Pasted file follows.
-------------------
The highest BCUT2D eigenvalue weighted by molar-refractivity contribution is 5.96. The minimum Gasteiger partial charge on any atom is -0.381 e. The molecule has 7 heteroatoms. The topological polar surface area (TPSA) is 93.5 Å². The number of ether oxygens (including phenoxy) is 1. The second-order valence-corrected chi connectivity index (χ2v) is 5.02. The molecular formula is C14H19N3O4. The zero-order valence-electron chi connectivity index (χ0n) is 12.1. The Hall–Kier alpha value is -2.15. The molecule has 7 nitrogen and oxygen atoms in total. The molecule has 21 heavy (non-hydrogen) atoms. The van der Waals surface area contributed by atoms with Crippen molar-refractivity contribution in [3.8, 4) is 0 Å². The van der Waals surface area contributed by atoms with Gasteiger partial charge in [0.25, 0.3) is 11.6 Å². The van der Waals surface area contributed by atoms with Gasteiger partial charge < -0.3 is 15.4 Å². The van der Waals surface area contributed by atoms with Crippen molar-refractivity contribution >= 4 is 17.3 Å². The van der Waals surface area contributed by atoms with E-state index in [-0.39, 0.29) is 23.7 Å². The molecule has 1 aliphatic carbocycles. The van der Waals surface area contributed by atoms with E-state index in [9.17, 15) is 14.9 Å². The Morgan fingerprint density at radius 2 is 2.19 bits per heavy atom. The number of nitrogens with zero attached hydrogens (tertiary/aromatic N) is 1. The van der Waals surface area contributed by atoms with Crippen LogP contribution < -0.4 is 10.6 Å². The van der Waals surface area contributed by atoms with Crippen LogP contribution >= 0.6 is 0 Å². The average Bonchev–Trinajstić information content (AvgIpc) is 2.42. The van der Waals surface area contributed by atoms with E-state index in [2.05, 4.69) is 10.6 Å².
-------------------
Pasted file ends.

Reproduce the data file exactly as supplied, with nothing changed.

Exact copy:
The highest BCUT2D eigenvalue weighted by molar-refractivity contribution is 5.96. The minimum Gasteiger partial charge on any atom is -0.381 e. The molecule has 7 heteroatoms. The topological polar surface area (TPSA) is 93.5 Å². The number of ether oxygens (including phenoxy) is 1. The second-order valence-corrected chi connectivity index (χ2v) is 5.02. The molecular formula is C14H19N3O4. The zero-order valence-electron chi connectivity index (χ0n) is 12.1. The Hall–Kier alpha value is -2.15. The molecule has 7 nitrogen and oxygen atoms in total. The molecule has 21 heavy (non-hydrogen) atoms. The van der Waals surface area contributed by atoms with Crippen molar-refractivity contribution in [3.8, 4) is 0 Å². The van der Waals surface area contributed by atoms with Gasteiger partial charge in [0.25, 0.3) is 11.6 Å². The van der Waals surface area contributed by atoms with Gasteiger partial charge < -0.3 is 15.4 Å². The van der Waals surface area contributed by atoms with Crippen molar-refractivity contribution >= 4 is 17.3 Å². The van der Waals surface area contributed by atoms with E-state index in [-0.39, 0.29) is 23.7 Å². The molecule has 1 aliphatic carbocycles. The van der Waals surface area contributed by atoms with E-state index in [9.17, 15) is 14.9 Å². The Morgan fingerprint density at radius 2 is 2.19 bits per heavy atom. The number of nitrogens with zero attached hydrogens (tertiary/aromatic N) is 1. The van der Waals surface area contributed by atoms with Crippen LogP contribution < -0.4 is 10.6 Å². The van der Waals surface area contributed by atoms with Crippen LogP contribution >= 0.6 is 0 Å². The average Bonchev–Trinajstić information content (AvgIpc) is 2.42. The van der Waals surface area contributed by atoms with E-state index in [2.05, 4.69) is 10.6 Å².